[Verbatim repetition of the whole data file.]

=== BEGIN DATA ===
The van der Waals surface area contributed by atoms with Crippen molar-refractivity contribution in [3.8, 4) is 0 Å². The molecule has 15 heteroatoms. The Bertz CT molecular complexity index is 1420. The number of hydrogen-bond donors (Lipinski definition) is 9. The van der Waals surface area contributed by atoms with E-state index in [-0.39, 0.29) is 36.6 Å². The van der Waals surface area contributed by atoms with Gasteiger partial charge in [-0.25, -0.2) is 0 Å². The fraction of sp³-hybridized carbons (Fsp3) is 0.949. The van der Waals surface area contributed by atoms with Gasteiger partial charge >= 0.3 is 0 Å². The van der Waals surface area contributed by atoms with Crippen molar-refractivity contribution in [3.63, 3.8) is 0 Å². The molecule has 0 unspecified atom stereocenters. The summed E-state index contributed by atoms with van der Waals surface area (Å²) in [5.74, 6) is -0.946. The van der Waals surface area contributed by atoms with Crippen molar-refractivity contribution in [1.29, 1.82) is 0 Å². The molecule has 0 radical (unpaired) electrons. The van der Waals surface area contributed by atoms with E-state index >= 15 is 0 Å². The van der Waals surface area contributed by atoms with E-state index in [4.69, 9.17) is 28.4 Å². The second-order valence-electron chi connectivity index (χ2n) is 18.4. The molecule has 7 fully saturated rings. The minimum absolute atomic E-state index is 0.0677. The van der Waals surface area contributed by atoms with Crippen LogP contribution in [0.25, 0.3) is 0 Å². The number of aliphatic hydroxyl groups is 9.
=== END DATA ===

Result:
The van der Waals surface area contributed by atoms with Crippen molar-refractivity contribution in [3.8, 4) is 0 Å². The molecule has 15 heteroatoms. The Bertz CT molecular complexity index is 1420. The number of hydrogen-bond donors (Lipinski definition) is 9. The van der Waals surface area contributed by atoms with E-state index in [-0.39, 0.29) is 36.6 Å². The van der Waals surface area contributed by atoms with Gasteiger partial charge in [-0.25, -0.2) is 0 Å². The fraction of sp³-hybridized carbons (Fsp3) is 0.949. The van der Waals surface area contributed by atoms with Gasteiger partial charge >= 0.3 is 0 Å². The van der Waals surface area contributed by atoms with Crippen molar-refractivity contribution in [3.63, 3.8) is 0 Å². The molecule has 0 unspecified atom stereocenters. The summed E-state index contributed by atoms with van der Waals surface area (Å²) in [5.74, 6) is -0.946. The van der Waals surface area contributed by atoms with Crippen molar-refractivity contribution in [1.29, 1.82) is 0 Å². The molecule has 0 radical (unpaired) electrons. The van der Waals surface area contributed by atoms with E-state index >= 15 is 0 Å². The van der Waals surface area contributed by atoms with E-state index in [4.69, 9.17) is 28.4 Å². The second-order valence-electron chi connectivity index (χ2n) is 18.4. The molecule has 7 fully saturated rings. The minimum absolute atomic E-state index is 0.0677. The van der Waals surface area contributed by atoms with Crippen LogP contribution in [0.25, 0.3) is 0 Å². The number of aliphatic hydroxyl groups is 9.